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Taking Lithium-Ion Batteries to the Next Level

09 Jan 2021 - lithium-ion (Li-ion) battery life of batteries Li-ion batteries
Although the first lithium-ion (Li-ion) battery was conceived more than 50 years ago, the technology continues to be refined and improved today. Scientists and engineers are constantly modifying and testing electrolytes, anodes, and cathodes in an effort to make Li-ion batteries more energy-efficient, cost-effective, and safer.
Chicago, Illinois-based NanoGraf Technologies is one company working to improve the technology. The company has demonstrated a novel high-energy-density silicon-based anode material that has the long-term potential to replace graphite-based anodes in Li-ion batteries. By some estimates, NanoGraf’s formulation may be able to increase the energy density of current Li-ion batteries by 20% to 40%, while also improving the usable life of batteries.
Chip Breitenkamp, vice president of business development with NanoGraf, was a guest on The POWER Podcast and talked about progress being made by the company. He said NanoGraf has been working in collaboration with researchers at Northwestern University and Argonne National Laboratory to develop, optimize, and patent its proprietary technology.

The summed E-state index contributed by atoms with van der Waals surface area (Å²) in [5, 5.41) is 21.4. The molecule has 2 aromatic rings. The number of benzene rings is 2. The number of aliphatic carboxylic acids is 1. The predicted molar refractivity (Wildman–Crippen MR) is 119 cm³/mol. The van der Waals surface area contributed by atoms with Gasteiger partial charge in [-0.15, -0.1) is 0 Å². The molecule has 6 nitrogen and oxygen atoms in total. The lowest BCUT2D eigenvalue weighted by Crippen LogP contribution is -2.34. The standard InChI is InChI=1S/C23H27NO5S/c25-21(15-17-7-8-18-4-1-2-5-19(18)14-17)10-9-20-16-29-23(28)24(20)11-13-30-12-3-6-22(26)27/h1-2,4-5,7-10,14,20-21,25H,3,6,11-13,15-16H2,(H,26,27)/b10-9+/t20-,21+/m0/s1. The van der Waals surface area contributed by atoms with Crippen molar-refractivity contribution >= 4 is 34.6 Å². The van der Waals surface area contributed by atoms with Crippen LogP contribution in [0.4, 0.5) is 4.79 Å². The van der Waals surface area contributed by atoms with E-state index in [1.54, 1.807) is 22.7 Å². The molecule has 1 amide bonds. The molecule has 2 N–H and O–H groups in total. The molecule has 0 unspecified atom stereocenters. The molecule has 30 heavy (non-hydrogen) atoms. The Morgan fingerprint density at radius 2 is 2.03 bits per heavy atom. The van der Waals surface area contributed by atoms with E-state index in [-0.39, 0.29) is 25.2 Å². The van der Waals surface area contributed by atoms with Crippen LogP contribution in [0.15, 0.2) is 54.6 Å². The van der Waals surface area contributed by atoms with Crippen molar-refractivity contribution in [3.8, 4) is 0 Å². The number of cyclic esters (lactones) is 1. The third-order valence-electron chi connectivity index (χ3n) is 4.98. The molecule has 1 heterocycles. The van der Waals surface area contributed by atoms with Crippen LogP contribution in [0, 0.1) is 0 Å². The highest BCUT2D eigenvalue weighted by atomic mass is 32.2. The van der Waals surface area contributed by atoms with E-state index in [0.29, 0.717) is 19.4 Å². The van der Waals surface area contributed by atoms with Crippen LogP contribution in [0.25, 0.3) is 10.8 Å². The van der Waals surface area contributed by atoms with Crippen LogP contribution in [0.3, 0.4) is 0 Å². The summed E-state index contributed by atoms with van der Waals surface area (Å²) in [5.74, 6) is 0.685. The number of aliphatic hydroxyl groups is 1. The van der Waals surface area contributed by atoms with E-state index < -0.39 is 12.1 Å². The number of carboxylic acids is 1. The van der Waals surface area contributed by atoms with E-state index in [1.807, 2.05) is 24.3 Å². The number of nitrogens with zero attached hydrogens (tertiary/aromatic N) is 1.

According to NanoGraf, current graphite-based anodes offer a capacity of about 372 milliamp-hours per gram (mAh/g). NanoGraf’s silicon alloy-graphene material architecture can be customized to achieve capacities from 1,000 mAh/g to more than 2,500 mAh/g, delivering higher cell-level energy density and best-in-class rate capabilities for high-discharge applications.
“NanoGraf has been working on [overcoming] the challenges that are associated with silicon for about eight years now,” Breitenkamp said. “Those challenges are: as lithium is taken into silicon particles during charge and discharge cycles of the battery, it swells, it cracks, and it sort of falls apart. And what the co-founders of NanoGraf [Cary Hayner and Josh Lau] have been working on is a way to utilize graphene and other coating treatments to allow those particles to swell and contract, but hold them together. Graphene is a huge part of that.”
Breitenkamp said some competitors rely on vapor deposition-based systems in their manufacturing processes, but NanoGraf utilizes a wet-chemistry process that is highly scalable, cheaper, and less complex. The company has already proven the process at a pilot manufacturing line in Japan, where it is producing at a 10-ton scale. Breitenkamp said the company expects to ramp that up in the near future.
“We can get to cost-parity with graphite at only a 500-ton scale, which is where we’re getting to very soon. Once we get to that thousand-ton scale, we actually become cheaper than graphite on a kilowatt-hour basis,” said Breitenkamp.
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